Mandatory ESG reporting in the USA

Describing Mandatory ESG reporting in the USA

12/10/20222 min read

IThere are are currently no mandatory ESG disclosure requirements on the federal level in the US.

However, In 2022, the US Securities and Exchange Commission (SEC) proposed “amendments to rules and reporting forms to promote consistent, comparable, and reliable information for investors concerning funds’ and advisers’ incorporation of environmental, social, and governance (ESG) factors.” If the proposal is adopted, it will establish disclosure requirements for funds and advisers that market themselves as having an ESG focus and be a large win against ESG greenwashing. The proposed rules would employ mandatory and accurate disclosures in periodic reports and registration statements to address topics related to greenhouse gas (GHG) emissions and global climate change. While materiality remains a cornerstone for the majority of the proposed rules, certain disclosures—including GHG emissions—are now mandatory regardless of the circumstances. These disclosures are required to be incorporated into existing SEC filings, rather than a separate climate-focused document. This itself is big news.

The SEC announcement on mandatory Climate Change Disclosures is wake up call for directors and boards. Boards need to gain knowledge and tools to deal with ESG. While there are increased risks of incorrect and non-disclosure, Boards need to adopt a holistic or integrated approach to ESG. This needs to be embedded in the core principles of the business. There is much concern that the SEC proposals and other announcements, and stakeholder (shareholders, staff, and customers) pressure are leaving companies with inadequate time and resources to catch up and implement ESG. Practically, what does this mean? Companies need to extract data to measure and report on emissions:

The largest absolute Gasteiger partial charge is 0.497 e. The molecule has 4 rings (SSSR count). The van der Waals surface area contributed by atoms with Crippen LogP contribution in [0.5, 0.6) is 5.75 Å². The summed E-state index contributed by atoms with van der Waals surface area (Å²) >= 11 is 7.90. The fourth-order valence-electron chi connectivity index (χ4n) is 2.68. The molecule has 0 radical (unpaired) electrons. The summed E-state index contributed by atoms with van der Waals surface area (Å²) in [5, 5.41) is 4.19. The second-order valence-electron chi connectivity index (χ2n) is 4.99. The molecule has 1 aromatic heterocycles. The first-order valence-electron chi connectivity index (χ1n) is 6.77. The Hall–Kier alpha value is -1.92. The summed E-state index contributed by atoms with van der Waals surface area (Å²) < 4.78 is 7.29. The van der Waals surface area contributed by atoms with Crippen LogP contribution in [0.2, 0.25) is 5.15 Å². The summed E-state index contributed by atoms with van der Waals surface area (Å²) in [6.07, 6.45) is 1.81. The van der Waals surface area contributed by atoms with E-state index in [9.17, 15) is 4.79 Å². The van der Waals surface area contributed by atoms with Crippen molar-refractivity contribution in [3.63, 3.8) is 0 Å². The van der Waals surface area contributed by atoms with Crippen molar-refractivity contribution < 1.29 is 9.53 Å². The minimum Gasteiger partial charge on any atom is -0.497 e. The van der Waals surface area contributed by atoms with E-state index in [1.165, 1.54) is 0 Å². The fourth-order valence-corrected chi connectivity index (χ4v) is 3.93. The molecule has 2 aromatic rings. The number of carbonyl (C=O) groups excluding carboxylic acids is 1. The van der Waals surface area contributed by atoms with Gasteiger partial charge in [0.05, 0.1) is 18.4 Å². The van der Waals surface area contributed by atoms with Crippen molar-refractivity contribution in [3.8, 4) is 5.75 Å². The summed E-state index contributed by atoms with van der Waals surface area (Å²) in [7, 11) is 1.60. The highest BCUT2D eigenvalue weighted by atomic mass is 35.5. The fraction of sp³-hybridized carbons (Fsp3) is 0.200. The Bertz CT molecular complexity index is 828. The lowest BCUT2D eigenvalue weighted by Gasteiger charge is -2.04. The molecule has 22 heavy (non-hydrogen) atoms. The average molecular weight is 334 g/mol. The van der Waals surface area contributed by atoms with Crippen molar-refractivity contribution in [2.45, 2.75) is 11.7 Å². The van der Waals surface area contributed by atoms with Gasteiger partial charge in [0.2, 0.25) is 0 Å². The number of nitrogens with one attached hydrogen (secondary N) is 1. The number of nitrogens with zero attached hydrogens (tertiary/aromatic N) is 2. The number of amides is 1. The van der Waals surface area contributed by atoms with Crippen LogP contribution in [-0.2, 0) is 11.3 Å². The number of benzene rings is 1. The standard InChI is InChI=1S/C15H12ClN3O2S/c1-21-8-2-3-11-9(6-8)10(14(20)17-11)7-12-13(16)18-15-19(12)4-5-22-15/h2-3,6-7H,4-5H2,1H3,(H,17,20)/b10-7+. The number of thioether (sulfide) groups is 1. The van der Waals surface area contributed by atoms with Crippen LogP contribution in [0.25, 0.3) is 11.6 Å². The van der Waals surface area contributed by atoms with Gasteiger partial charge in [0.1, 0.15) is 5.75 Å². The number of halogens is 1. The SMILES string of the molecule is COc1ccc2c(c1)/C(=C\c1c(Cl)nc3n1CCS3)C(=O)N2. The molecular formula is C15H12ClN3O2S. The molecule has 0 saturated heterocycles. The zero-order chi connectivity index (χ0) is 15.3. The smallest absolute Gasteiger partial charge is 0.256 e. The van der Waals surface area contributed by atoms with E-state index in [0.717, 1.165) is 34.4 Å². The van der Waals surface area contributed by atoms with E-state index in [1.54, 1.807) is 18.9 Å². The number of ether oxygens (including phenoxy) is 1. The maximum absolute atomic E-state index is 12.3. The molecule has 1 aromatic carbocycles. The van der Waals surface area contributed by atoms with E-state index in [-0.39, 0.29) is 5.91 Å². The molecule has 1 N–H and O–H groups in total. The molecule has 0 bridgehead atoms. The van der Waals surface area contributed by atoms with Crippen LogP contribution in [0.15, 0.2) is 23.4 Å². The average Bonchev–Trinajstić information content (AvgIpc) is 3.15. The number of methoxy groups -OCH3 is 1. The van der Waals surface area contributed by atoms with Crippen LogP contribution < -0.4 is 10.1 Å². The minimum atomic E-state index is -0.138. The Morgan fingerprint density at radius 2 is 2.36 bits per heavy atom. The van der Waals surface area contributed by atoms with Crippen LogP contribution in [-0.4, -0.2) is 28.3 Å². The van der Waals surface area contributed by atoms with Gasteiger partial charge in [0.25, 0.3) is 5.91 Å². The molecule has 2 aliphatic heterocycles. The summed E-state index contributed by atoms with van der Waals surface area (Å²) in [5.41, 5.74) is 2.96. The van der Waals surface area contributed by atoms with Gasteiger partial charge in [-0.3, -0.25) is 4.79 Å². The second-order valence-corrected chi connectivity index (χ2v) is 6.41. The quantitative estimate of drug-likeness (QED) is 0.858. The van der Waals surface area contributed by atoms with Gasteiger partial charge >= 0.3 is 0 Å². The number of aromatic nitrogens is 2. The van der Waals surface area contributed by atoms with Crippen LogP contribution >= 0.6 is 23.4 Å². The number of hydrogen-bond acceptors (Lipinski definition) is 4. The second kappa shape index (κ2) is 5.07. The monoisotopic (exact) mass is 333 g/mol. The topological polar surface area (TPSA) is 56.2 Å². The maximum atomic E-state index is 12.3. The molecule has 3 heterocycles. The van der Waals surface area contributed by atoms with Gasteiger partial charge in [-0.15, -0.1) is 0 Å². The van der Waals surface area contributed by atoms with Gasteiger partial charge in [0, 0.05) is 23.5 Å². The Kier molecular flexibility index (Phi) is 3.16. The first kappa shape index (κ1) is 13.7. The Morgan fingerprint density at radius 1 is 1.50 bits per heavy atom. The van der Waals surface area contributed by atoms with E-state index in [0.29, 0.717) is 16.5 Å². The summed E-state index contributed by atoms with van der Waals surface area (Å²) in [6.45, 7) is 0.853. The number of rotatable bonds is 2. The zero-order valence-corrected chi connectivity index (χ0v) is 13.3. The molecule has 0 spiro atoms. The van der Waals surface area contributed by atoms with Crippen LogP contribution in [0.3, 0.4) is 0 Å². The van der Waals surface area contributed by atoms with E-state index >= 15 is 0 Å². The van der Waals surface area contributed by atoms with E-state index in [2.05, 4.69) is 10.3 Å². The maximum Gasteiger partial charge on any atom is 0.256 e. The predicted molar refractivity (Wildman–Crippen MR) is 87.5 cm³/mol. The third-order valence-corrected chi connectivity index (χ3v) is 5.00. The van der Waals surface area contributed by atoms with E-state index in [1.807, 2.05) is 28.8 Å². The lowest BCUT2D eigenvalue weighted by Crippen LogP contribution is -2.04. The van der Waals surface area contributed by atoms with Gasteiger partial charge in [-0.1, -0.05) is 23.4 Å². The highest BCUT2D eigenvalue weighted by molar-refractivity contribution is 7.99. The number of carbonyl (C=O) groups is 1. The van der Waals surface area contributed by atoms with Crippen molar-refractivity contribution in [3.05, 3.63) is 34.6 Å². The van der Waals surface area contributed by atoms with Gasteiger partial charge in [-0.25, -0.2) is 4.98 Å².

Scope 1 = the emissions from owned or operated assets (for example, the fumes from the tailpipes of a company’s fleet of vehicles)

Scope 2 = the emissions from purchased energy

Scope 3 = the emissions from everything else (suppliers, supply chain ,distributors, product use, etc.)

There are a few big challenges here:

1. Current ERP / Accounting Departments are not built to record these emissions and there is need for external integrated software solutions.

2. Scope 3 – especially emissions in supplier chains , subsidiary companies remain a challenge.

3. Increases Director oversight and risk.

The SEC regulations are a step in the right direction its focus is on the Environment Disclosure. It will lead to engage with specialized outsourced advisors , software and resources, and will lead to a focus on Net Zero, Science based Targets and ESG.

There are increasing considerations and risks for Directors. Call for Directors ESG strategy and oversight. Despite the increased ESG focus, many Directors indicated that boards often need more tools for effective ESG oversight.

This clearly highlights the urgent need for: • ESG Director training • Aligning company strategy with ESG

• ESG Accounting and Reporting

• Improving Governance – Board Risk and Opportunity Assessments.

• Adding non-executive directors who can contribute on ESG

• Specialized new ESG roles – director or head of ESG

ESG represents a substantial shift in the way companies and boards will operate their businesses. This is further reflected by Moody’s expanding of ESG integration into credit scores and this will affect positively or negatively on the company's abilities to keep or gain new customers. Companies and boards must take urgent action in this new ESG world.